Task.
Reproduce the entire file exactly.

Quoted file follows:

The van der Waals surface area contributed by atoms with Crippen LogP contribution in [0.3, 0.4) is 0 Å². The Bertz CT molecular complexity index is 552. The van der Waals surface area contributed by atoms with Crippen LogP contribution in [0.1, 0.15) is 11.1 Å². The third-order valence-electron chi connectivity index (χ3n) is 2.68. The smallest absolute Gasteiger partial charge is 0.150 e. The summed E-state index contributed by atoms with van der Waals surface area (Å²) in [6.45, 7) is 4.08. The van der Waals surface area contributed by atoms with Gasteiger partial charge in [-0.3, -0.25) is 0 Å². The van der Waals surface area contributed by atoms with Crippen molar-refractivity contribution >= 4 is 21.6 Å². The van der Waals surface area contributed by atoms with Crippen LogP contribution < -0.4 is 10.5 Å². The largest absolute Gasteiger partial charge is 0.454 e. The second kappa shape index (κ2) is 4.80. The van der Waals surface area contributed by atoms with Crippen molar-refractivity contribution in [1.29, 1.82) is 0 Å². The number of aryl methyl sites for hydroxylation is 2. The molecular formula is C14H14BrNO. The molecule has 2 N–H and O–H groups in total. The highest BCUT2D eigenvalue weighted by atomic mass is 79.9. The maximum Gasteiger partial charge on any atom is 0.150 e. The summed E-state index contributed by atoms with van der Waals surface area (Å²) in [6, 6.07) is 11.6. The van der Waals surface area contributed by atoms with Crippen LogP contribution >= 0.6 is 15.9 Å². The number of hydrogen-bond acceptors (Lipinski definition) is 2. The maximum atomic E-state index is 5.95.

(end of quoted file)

The van der Waals surface area contributed by atoms with Crippen LogP contribution in [0.3, 0.4) is 0 Å². The Bertz CT molecular complexity index is 552. The van der Waals surface area contributed by atoms with Crippen LogP contribution in [0.1, 0.15) is 11.1 Å². The third-order valence-electron chi connectivity index (χ3n) is 2.68. The smallest absolute Gasteiger partial charge is 0.150 e. The summed E-state index contributed by atoms with van der Waals surface area (Å²) in [6.45, 7) is 4.08. The van der Waals surface area contributed by atoms with Gasteiger partial charge in [-0.3, -0.25) is 0 Å². The van der Waals surface area contributed by atoms with Crippen molar-refractivity contribution >= 4 is 21.6 Å². The van der Waals surface area contributed by atoms with Crippen LogP contribution < -0.4 is 10.5 Å². The largest absolute Gasteiger partial charge is 0.454 e. The second kappa shape index (κ2) is 4.80. The van der Waals surface area contributed by atoms with Crippen molar-refractivity contribution in [1.29, 1.82) is 0 Å². The number of aryl methyl sites for hydroxylation is 2. The molecular formula is C14H14BrNO. The molecule has 2 N–H and O–H groups in total. The highest BCUT2D eigenvalue weighted by atomic mass is 79.9. The maximum Gasteiger partial charge on any atom is 0.150 e. The summed E-state index contributed by atoms with van der Waals surface area (Å²) in [6, 6.07) is 11.6. The van der Waals surface area contributed by atoms with Crippen LogP contribution >= 0.6 is 15.9 Å². The number of hydrogen-bond acceptors (Lipinski definition) is 2. The maximum atomic E-state index is 5.95.